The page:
The predetermined times allowed for the performance of a specific job. The standard will often consist of two parts, that for machine setup and that for actual running. The standard can be developed through observation of the actual work (time study), summation of standard micromotion times (predetermined or synthetic time standards), or approximation (historical job times).
An operator-entered labor claim. Syn: job ticket.
The total time required to design, build, and deliver a product (timed from concept to delivery). See: procurement lead time.
The total time required to receive, fill, and deliver an order for an existing product to a customer, timed from the moment that the customer places the order until the customer receives the product. See: purchasing lead time.
Time value of money
1) The cumulative effect of elapsed time on the money value of an event, based on the earning power of equivalent invested funds. See: future worth, present value. 2) The interest rate that capital is expected to earn.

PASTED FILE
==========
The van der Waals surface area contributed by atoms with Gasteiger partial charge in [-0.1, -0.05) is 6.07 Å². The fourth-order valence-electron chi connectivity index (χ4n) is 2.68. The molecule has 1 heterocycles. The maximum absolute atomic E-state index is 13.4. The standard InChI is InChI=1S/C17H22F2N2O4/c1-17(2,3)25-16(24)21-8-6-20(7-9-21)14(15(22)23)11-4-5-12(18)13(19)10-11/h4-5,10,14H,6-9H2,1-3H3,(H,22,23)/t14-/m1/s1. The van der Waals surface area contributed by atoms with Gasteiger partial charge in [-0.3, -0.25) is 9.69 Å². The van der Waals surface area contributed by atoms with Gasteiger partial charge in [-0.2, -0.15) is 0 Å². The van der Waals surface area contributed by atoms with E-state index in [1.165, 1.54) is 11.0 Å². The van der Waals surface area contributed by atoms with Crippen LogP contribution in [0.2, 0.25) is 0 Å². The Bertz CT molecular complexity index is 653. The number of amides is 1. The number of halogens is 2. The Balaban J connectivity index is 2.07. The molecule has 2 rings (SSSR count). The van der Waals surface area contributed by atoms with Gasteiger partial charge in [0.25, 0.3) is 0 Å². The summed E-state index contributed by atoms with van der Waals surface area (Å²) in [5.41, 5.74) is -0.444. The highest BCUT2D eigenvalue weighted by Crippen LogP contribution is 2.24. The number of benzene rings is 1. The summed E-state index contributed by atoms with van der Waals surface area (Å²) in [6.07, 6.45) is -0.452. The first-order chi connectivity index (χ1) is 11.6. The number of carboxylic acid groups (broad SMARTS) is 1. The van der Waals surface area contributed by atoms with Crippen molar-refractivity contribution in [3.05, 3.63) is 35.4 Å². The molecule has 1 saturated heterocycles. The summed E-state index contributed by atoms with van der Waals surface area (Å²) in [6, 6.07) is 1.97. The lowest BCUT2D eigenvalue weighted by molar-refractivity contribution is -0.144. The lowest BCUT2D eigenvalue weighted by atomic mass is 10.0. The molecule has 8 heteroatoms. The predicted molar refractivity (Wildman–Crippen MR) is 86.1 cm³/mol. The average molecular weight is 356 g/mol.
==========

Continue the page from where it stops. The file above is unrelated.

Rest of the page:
Abbreviation for telnet.
Abbreviation for theory of constraints.
TOC performance measures
In the theory of constraints, throughput, inventory, and operating expense are considered performance measures that link operational decisions to organizational profit.
Abbreviation for trailer on a flatcar.
Allowable departure from a nominal value established by design engineers that is deemed acceptable for the functioning of the good or service over its life cycle.
1) The upper and lower extreme values permitted by the tolerance. 2) In work measurement, the limits between which a specified operation time value or other work unit will be expected to vary. See: lower specification limit, upper specification limit.
Any instrument, such as a saw blade, that is the working part of a machine.
Tool calibration frequency
The recommended length of time between tool calibrations. It is normally expressed in days.
Tool issue order
Syn: tool order.
The identification number assigned to reference and control a specific tool.
A document authorizing issue of specific tools from the tool crib or other storage. Syn: tool issue order.
Acronym for technical/office protocol.
Top management commitment (quality)